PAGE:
Honeybees around the world are struggling to cope with colony collapse disorder, a mysterious malady that can turn a seemingly healthy hive into a ghost town. While the decade-old plague seems to have a variety of causes — including pesticides, parasites and habitat loss — new research reveals a "major factor" that can speed up a colony's downfall: baby bees growing up too quickly.
Under normal conditions, a young honeybee begins foraging when she's about 2 or 3 weeks old. If disease, food shortages or other factors kill off too many older bees in her colony, she might start foraging at an earlier age to help pick up the slack. Known as "precocious foraging," this is an adaptive response that can help a hive endure fleeting periods of misfortune. According to the newly published study, however, it can backfire in the face of a chronic hardship like colony collapse disorder.
"Young bees leaving the hive early is likely to be an adaptive behaviour to a reduction in the number of older foraging bees," says lead author Clint Perry, a research fellow at Queen Mary University of London, in a statement about the new study. "But if the increased death rate continues for too long or the hive isn't big enough to withstand it in the short term, this natural response could upset the societal balance of the colony and have catastrophic consequences."
To test how younger foragers affect the health of a colony, the researchers set up experimental hives populated only with young bees, à la "Lord of the Flies." They also kept tabs on bees in a healthy hive, where pheromones help preserve traditional social roles. By attaching tiny radio trackers to thousands of these bees, the researchers could then follow each insect throughout her life.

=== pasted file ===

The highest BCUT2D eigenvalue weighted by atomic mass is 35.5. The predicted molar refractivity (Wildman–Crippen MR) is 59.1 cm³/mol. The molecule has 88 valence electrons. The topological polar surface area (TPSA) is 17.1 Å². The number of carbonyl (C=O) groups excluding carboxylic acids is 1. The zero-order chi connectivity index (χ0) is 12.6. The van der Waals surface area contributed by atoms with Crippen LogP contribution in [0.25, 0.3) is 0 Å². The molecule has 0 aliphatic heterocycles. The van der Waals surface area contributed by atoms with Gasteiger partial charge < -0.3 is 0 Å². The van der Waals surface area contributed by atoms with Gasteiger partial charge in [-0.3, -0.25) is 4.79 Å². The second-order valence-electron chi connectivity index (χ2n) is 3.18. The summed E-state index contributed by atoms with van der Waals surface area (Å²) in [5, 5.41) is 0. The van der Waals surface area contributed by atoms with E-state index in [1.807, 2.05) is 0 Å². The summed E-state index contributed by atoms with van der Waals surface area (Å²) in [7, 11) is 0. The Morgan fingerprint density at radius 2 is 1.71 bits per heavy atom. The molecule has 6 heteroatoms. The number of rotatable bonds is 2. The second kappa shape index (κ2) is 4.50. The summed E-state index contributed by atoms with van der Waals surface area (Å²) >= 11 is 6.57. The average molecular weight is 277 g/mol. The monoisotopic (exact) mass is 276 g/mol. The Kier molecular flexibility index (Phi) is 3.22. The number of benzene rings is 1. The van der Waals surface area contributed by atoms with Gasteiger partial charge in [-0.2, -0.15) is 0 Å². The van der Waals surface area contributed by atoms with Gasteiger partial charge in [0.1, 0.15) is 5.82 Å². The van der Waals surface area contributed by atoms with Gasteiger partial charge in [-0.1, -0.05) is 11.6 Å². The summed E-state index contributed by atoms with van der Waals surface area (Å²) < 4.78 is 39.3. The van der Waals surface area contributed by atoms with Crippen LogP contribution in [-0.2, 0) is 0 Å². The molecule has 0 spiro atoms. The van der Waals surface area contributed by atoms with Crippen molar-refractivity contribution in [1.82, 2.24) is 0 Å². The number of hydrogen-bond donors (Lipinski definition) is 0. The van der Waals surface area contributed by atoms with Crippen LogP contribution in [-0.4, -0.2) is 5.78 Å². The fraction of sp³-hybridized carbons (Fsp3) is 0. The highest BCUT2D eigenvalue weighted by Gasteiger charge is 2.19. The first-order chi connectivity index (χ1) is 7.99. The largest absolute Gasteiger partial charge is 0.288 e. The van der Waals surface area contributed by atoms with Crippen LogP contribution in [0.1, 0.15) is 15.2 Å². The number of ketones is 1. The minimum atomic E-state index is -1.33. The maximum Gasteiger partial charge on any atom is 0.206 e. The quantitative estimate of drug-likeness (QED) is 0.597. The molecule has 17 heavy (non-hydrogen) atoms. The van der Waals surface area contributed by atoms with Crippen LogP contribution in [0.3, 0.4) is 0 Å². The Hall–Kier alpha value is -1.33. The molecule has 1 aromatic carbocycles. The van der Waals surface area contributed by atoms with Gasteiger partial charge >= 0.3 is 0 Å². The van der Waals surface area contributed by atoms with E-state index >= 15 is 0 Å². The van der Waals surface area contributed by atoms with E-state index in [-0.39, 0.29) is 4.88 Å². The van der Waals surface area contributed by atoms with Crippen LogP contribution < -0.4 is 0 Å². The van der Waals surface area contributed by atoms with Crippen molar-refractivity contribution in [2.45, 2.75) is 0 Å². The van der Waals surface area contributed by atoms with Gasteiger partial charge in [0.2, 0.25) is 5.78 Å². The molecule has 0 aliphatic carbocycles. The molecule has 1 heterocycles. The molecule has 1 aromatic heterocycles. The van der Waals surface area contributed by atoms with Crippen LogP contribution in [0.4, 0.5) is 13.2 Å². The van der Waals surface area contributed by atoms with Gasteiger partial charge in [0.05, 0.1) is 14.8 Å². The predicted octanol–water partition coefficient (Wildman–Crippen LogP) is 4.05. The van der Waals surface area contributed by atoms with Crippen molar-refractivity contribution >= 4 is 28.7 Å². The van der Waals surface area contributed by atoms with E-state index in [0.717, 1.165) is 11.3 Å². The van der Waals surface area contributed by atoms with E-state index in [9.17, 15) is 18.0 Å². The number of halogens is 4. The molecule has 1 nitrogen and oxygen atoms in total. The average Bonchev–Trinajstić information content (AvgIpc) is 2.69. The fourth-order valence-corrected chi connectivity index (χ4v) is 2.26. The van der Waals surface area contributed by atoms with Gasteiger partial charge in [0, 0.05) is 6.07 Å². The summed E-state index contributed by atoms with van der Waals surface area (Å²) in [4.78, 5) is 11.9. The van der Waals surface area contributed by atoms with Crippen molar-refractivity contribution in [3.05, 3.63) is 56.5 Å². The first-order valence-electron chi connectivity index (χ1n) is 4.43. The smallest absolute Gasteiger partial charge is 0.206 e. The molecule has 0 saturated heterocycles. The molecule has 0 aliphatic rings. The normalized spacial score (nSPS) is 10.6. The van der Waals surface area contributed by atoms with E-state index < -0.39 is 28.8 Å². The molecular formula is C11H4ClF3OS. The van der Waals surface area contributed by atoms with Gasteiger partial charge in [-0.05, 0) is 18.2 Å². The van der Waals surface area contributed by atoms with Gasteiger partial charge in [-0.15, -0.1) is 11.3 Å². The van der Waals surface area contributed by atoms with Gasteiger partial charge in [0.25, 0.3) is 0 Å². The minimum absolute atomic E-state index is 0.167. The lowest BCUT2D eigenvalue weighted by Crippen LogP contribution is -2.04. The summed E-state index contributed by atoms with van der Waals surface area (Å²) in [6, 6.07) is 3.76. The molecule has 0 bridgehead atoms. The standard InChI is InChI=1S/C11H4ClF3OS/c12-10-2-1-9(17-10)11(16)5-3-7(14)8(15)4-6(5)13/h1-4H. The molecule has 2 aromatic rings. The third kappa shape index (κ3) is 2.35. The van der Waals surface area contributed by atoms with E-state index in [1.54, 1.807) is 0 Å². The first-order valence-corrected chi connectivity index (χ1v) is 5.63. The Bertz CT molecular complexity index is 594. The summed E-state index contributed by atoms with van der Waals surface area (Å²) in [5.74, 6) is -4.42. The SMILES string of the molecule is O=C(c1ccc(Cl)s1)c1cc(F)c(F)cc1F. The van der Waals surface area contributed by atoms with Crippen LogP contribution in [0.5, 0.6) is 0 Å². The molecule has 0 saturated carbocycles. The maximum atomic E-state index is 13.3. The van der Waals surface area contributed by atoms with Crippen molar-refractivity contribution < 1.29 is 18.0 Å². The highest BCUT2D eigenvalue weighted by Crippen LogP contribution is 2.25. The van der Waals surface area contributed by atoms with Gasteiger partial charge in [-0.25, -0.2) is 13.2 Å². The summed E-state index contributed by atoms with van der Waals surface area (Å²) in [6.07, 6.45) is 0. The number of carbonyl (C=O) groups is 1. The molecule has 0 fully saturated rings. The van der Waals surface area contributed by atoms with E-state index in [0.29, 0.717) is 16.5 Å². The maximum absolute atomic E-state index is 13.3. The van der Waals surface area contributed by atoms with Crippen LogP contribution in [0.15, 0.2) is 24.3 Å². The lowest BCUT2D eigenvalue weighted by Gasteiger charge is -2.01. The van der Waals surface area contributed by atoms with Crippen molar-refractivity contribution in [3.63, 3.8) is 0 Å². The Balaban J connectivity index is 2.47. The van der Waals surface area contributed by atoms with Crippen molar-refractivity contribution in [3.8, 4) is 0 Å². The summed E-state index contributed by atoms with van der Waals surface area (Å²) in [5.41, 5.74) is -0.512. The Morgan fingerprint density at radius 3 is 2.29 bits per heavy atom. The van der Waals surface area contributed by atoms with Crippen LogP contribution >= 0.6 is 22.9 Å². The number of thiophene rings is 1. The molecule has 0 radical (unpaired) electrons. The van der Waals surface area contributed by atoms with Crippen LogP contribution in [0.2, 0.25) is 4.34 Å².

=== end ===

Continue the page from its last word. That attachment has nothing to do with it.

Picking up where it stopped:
They found that bees who started foraging at a younger age completed fewer foraging flights than other bees and were more likely to not survive their first flights. That might be worth the tradeoff at first, but over time it can create a feedback loop that "dramatically" accelerates population decline.
The researchers then entered this data into a computer model that simulates a hive. The results suggest the use of younger foragers is more of a stopgap strategy — if mortality rises too high or adult populations stay low for too long, the colony can reach a tipping point. More and more bees begin foraging at younger ages, the study found, resulting in less food storage and fewer newborn bees.
"This compounds the stresses on the colony and accelerates failure," the researchers write.
Colony collapse disorder (CCD) isn't just bad news for bees. It has major implications for global agriculture, since bees provide crucial pollination for a wide range of food crops, including almonds, apples, cucumbers, carrots and many others. In the U.S. alone, bees pollinate an estimated $15 billion worth of crops every year. This is what a typical grocery store might look like without bees.
Confusion about the causes of CCD makes the phenomenon especially difficult to combat. While varroa mites and viruses play an important role in wiping out many hives, research also points to the widespread use of pesticides on the plants bees pollinate, namely a class of insecticides known as neonicotinoids. The abruptness of CCD often catches beekeepers by surprise, so anything that can enable an earlier diagnosis — such as the ages of foragers — might provide a boost.
"Our results suggest that tracking when bees begin to forage may be a good indicator of the overall health of a hive," Perry says. "Our work sheds light on the reasons behind colony collapse and could help in the search for ways of preventing colony collapse."
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